The first ride we went on together was a ferris wheel built during the Second World War. There is something for every age group there. From the 1920s bumper cars we queued up at least three times for, to the surprisingly exciting galley ships from the 1930s, the wooden roller coaster built in 1914 (making it one of the oldest in the world), to the fun house and magical Hans Christian Andersen ride I was quite happily made to repeat over five times by the demands of my little sister, who was equally enthralled. Our last ride was the 1920s carousel.

Perhaps the most magical, though, were the dragon boats that were built in 1936. On a beautiful lake overlooking the Gardens, we climbed in when it was pitch black, and pedalled the boats around the water, lit up by the hundreds of fairy lights on the trees and lanterns hanging from sparkling Chinese buildings. Each section is seemingly inspired by a different culture- from the Far East, to Russia, and looks astoundingly gorgeous. If you have the choice, make sure you’re there with enough time during night fall. Tivoli doesn’t close until 11pm, and looks one hundred times more stunning in the dark.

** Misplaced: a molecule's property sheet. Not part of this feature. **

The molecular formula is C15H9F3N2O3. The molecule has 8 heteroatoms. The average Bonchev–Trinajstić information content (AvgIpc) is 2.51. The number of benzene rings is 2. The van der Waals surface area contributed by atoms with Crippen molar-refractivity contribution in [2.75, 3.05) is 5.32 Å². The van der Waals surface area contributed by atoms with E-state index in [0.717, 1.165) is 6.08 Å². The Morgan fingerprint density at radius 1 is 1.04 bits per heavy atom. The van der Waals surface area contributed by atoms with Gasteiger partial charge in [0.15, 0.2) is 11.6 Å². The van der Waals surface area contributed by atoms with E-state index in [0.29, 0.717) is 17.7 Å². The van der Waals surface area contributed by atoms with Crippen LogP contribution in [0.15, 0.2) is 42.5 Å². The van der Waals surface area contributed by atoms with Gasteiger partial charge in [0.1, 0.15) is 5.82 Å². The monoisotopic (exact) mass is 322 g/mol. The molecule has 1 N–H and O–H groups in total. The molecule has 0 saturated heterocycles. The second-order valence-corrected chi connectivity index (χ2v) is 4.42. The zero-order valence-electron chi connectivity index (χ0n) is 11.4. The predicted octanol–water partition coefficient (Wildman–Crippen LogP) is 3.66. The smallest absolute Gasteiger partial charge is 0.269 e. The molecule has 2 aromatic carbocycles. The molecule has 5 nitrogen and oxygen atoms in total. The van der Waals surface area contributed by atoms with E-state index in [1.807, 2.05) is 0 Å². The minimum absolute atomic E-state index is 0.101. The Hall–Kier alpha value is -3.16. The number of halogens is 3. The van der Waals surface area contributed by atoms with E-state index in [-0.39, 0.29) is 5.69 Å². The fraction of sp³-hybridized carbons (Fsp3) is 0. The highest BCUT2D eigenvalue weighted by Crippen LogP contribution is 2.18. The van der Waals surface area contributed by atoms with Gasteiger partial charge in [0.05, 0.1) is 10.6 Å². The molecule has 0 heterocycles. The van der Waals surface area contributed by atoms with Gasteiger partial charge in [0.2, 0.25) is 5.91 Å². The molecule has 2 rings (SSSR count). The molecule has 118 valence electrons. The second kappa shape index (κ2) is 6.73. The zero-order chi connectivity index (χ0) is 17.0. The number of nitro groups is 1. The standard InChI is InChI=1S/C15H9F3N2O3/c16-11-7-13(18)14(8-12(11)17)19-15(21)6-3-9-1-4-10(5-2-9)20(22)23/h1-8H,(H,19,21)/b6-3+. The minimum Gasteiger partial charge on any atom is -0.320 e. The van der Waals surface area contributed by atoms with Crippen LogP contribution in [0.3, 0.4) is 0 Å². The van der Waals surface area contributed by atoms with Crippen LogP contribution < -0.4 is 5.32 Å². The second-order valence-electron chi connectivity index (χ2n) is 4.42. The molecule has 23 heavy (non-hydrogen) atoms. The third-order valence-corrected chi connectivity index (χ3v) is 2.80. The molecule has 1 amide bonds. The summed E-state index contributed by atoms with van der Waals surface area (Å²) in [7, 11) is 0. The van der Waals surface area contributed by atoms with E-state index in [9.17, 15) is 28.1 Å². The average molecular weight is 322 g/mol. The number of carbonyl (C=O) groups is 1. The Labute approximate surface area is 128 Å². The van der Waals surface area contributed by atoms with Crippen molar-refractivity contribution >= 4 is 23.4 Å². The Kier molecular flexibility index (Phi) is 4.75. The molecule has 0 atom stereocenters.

Don’t forget to save some money and treat your inner-kid to the most exciting food you’ve ever seen at a tourist attraction. From giant candy floss sticks to scrumptious hot dogs, or the large selection of commercial and themed restaurants, there’s all the food you could ever possibly want to eat.

POP UPS

Last, but not least, is a rather broad range of the ever changing, but always exciting events and stalls you’ll find everywhere in Copenhagen. The city is well cared for all year round, and it shows. You can find something round every corner that is so deliciously tempting you just can’t help but stop, from mouth watering food to creative projects hidden around the roads.